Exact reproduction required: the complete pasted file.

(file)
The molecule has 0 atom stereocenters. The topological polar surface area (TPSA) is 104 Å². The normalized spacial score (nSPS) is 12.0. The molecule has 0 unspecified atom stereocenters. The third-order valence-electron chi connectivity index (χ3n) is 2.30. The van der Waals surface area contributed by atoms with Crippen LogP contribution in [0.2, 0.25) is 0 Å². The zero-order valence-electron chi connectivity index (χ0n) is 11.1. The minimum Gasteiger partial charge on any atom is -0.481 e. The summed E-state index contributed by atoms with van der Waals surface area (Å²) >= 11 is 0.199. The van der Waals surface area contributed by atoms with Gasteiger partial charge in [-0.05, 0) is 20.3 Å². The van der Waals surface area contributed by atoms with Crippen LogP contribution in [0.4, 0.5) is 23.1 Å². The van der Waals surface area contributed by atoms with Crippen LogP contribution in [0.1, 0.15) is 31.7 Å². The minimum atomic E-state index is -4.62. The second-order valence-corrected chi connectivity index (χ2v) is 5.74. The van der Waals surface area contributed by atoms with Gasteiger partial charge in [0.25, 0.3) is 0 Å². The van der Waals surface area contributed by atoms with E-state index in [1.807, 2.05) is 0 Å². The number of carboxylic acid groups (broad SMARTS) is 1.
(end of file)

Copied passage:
The molecule has 0 atom stereocenters. The topological polar surface area (TPSA) is 104 Å². The normalized spacial score (nSPS) is 12.0. The molecule has 0 unspecified atom stereocenters. The third-order valence-electron chi connectivity index (χ3n) is 2.30. The van der Waals surface area contributed by atoms with Crippen LogP contribution in [0.2, 0.25) is 0 Å². The zero-order valence-electron chi connectivity index (χ0n) is 11.1. The minimum Gasteiger partial charge on any atom is -0.481 e. The summed E-state index contributed by atoms with van der Waals surface area (Å²) >= 11 is 0.199. The van der Waals surface area contributed by atoms with Gasteiger partial charge in [-0.05, 0) is 20.3 Å². The van der Waals surface area contributed by atoms with Crippen LogP contribution in [0.4, 0.5) is 23.1 Å². The van der Waals surface area contributed by atoms with Crippen LogP contribution in [0.1, 0.15) is 31.7 Å². The minimum atomic E-state index is -4.62. The second-order valence-corrected chi connectivity index (χ2v) is 5.74. The van der Waals surface area contributed by atoms with Gasteiger partial charge in [0.25, 0.3) is 0 Å². The van der Waals surface area contributed by atoms with E-state index in [1.807, 2.05) is 0 Å². The number of carboxylic acid groups (broad SMARTS) is 1.